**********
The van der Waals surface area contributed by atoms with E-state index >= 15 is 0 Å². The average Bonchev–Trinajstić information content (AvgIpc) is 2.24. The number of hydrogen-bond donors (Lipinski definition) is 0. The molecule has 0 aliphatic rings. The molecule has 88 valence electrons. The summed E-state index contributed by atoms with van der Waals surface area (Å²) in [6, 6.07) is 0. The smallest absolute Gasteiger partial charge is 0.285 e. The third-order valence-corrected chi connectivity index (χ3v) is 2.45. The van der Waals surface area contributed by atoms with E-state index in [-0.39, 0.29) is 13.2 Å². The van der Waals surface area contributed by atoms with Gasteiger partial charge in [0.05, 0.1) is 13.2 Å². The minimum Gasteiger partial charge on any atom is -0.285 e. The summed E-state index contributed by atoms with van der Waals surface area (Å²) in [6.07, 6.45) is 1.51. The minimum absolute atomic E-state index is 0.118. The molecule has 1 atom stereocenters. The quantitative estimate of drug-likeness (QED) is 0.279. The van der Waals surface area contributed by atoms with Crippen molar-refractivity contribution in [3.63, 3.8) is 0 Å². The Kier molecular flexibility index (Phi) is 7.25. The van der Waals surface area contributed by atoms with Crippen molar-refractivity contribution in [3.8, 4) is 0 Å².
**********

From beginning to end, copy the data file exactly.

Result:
The van der Waals surface area contributed by atoms with E-state index >= 15 is 0 Å². The average Bonchev–Trinajstić information content (AvgIpc) is 2.24. The number of hydrogen-bond donors (Lipinski definition) is 0. The molecule has 0 aliphatic rings. The molecule has 88 valence electrons. The summed E-state index contributed by atoms with van der Waals surface area (Å²) in [6, 6.07) is 0. The smallest absolute Gasteiger partial charge is 0.285 e. The third-order valence-corrected chi connectivity index (χ3v) is 2.45. The van der Waals surface area contributed by atoms with E-state index in [-0.39, 0.29) is 13.2 Å². The van der Waals surface area contributed by atoms with Gasteiger partial charge in [0.05, 0.1) is 13.2 Å². The minimum Gasteiger partial charge on any atom is -0.285 e. The summed E-state index contributed by atoms with van der Waals surface area (Å²) in [6.07, 6.45) is 1.51. The minimum absolute atomic E-state index is 0.118. The molecule has 1 atom stereocenters. The quantitative estimate of drug-likeness (QED) is 0.279. The van der Waals surface area contributed by atoms with Crippen molar-refractivity contribution in [3.63, 3.8) is 0 Å². The Kier molecular flexibility index (Phi) is 7.25. The van der Waals surface area contributed by atoms with Crippen molar-refractivity contribution in [3.8, 4) is 0 Å².